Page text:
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guide dogs

1531 Views 8 Replies 4 Participants Last post by  movistar

After saving up for about a year and trying to convince my mom, dad, and sister to live with another dog in the house (especially one that will be over 50 pounds), they agreed to let me buy a labradoodle. As I was ignorant of what a puppy mill actually, was, turns out I encouraged a bad practice by purchasing my dog from that place :( . However, I was lucky in getting Coco the chocolate labradoodle, who is now a healthy, happy, and fun-loving puppy at 14 weeks old.

In order to be able to keep the puppy, I had to be able to house-train her within 2 months (thankfully I've done that already) and she needed to get along well with our other dog, a miniature schnauzer named Lily. The two get along fine and it looks like I won't need to worry about having to get rid of my puppy :) .

My question is what I want to do if I ever breed her. I'd like to be able to give some pups to seeing-eye or guide dogs of america, but I can't find links on their websites as to how to do this. Also, what tests do I need to get my vet to perform on my dog to make sure she is good to breed (when the time comes)?
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I was doing some research on breeding, and some breeders test their dogs thyroids, eyes, ears, joints, and disease, while other breeders don't do anything of the sort, but charge the same amount of money. What is the difference?
The difference is in deciding whether to be a reputable breeder or a puppy mill, and whether to contribute to the good of the breed, or to not care about dogs and just be in it for the money.

I can't imagine anyone who cares about the dogs mating two untested adults, and hoping for the best in the offspring. You can load the dice in your favor by testing, and by not breeding dogs that don't meet minimum standards.

The Guide Dog associations are going to require that you do testing on the parent dogs, at the very least they want to see hips, elbows and annual CERF, and will probably also want an annual CBC with thyroid panel. There is a new DNA test out for pcrd-PRA, and dogs with poodle ancestry are often tested for vonWildebrand's(sp?). They may want to see OFA cardiac certification, too. I had GDA's requirements written down at one point, but have misplaced them.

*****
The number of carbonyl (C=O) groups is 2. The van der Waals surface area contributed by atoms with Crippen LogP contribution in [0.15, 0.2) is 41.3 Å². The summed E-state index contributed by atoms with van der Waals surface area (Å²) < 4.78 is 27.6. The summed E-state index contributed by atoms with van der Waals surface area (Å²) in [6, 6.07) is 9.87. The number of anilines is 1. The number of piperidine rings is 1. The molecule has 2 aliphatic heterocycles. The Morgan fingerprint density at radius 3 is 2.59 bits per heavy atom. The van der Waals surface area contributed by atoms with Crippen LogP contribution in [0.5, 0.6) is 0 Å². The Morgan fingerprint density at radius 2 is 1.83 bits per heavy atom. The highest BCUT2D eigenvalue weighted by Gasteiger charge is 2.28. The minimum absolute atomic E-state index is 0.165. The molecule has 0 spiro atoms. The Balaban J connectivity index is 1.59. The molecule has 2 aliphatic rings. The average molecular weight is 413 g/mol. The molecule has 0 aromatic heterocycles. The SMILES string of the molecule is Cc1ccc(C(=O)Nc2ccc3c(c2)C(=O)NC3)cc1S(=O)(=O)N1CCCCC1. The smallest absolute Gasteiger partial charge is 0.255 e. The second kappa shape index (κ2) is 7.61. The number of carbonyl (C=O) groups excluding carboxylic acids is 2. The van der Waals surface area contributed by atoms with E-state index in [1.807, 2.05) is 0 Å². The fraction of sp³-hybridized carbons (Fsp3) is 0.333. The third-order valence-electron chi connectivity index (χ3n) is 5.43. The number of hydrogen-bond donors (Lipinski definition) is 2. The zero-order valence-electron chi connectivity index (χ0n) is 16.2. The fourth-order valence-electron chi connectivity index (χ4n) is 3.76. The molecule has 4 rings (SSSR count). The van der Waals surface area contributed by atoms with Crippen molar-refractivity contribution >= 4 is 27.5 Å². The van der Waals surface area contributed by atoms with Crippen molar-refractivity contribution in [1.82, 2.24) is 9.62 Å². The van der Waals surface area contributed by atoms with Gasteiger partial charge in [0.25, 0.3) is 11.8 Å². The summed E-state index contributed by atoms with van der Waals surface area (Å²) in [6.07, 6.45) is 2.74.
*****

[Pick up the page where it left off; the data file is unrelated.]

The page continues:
You'll have to consider the expense of establishing and maintaining a web site to market your puppies, the cost of a digital camera so you can post regular photos as the puppies grow. There's a whelping box to purchase or build, a puppy scale, worming and shots, spay/neuter surgery if you choose to go the ESN route, and I'm just scratching the surface here. This is an Expensive proposition! If there are medical problems or the bitch needs a Cesarean section, bring your wallet. And you love doing laundry three times a day, right? (Me either.)

I'm not trying to sound gruff or to discourage you, just to plead that you research this carefully prior to taking the leap. I guess your question what is the difference sort of hit me as asking why you should bother to test the parents, and there are Plenty of reasons! One, so that you will produce the healthiest possible puppies, that will have the best shot of getting through their lives without serious illness or pain. Two, so that you can market your puppies with your head held high, and honestly answer questions about health testing, and health of the parents. Three, to set yourself apart and build a reputation as a responsible person, and not as a puppy mill. Puppy mills don't usually go to the expense of health testing, so if you have purchased your dog from a puppy mill, you have no idea what is in her background, or what might lie ahead for her. Do you feel comfortable taking that risk?

best wishes to you, and let us know what you decide to do.
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